Is It Possible To Tell If A Recession Is Underway?

by: Steven Hansen

Summary

Economic growth is very weak - so anything is possible.

Two of the four indicators used to mark recessions are in recession territory.

Are we looking at the correct metrics?

Pundits are all over the map on the future direction of the economy. Many are simply optimists (or pessimists) regurgitating baseless and emotional views. But even those with a good understanding of current macroeconomic data have differing views.

Generally, macroeconomic pundits are wary of the current situation in the USA as economic growth is so near the zero line that any misreading of the tea leaves can draw very wrong conclusions.

As an example, the NBER (which is tasked with identifying recessions) uses the big four identifiers:

A recession is a significant decline in economic activity spread across the economy, lasting more than a few months, normally visible in real GDP, real income, employment, industrial production, and wholesale-retail sales. A recession begins just after the economy reaches a peak of activity and ends as the economy reaches its trough. Between trough and peak, the economy is in an expansion. Expansion is the normal state of the economy; most recessions are brief and they have been rare in recent decades.

….. The committee places particular emphasis on two monthly measures of activity across the entire economy: (1) personal income less transfer payments, in real terms and (2) employment. In addition, we refer to two indicators with coverage primarily of manufacturing and goods: (3) industrial production and (4) the volume of sales of the manufacturing and wholesale-retail sectors adjusted for price changes.

Below is a graph looking at the month-over-month change (note that multipliers have been used to make changes more obvious).

Month-over-Month Growth Personal Income less transfer payments (blue line), Employment (red line), Industrial Production (green line), Business Sales (orange line)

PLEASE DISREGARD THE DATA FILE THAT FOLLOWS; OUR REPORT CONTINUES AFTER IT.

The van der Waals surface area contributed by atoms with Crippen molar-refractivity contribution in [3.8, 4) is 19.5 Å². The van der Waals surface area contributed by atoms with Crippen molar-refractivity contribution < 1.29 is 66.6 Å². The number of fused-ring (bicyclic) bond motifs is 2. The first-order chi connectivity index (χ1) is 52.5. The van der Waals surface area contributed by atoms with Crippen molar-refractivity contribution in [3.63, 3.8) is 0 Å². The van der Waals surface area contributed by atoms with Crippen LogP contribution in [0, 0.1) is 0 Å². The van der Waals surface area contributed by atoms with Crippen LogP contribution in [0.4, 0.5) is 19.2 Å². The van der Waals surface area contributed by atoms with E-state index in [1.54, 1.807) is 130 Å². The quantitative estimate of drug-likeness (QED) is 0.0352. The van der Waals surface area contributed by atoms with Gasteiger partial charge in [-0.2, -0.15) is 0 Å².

In the above graph, if a line falls below 0 (black line), that sector is contracting from the previous month. At this point, although much of the data is soft, three of the four metrics show growth for the past two months, an improvement over the four preceding months. Again, this is a rear view mirror, is subject to revision, and is not predictive of where the economy is going. Another way to look at the same data sets is in the graph below which uses indexed real values from the trough of the Great Recession.

Indexed Growth Personal Income less transfer payments (red line), Employment (green line), Industrial Production (blue line), Business Sales (orange line)

Click to enlarge

Notice the contraction of business sales and manufacturing. Employment and personal income are still improving within normal ranges for times of economic expansion. But consider whether a recession can hit with employment (it did in 1973) and income growth (see graph below) still expanding.

Click to enlarge

I am questioning whether traditional indicators and other indices are valid in the New Normal.

My concern continues to be that everybody is missing the primary dynamics of the New Normal. It is possible that an economic dynamic previously seen as coincident or leading in economic cycles may have gone the way of the appendix. From WebMD:

Normally, the appendix sits in the lower right abdomen. The function of the appendix is unknown. One theory is that the appendix acts as a storehouse for good bacteria, "rebooting" the digestive system after diarrheal illnesses. Other experts believe the appendix is just a useless remnant from our evolutionary past.

Just comparing a real science (medical) with economics (opinion driven) brings a smile to my face.

My usual weekly wrap is in my instablog.

Disclosure: I/we have no positions in any stocks mentioned, and no plans to initiate any positions within the next 72 hours.

I wrote this article myself, and it expresses my own opinions. I am not receiving compensation for it. I have no business relationship with any company whose stock is mentioned in this article.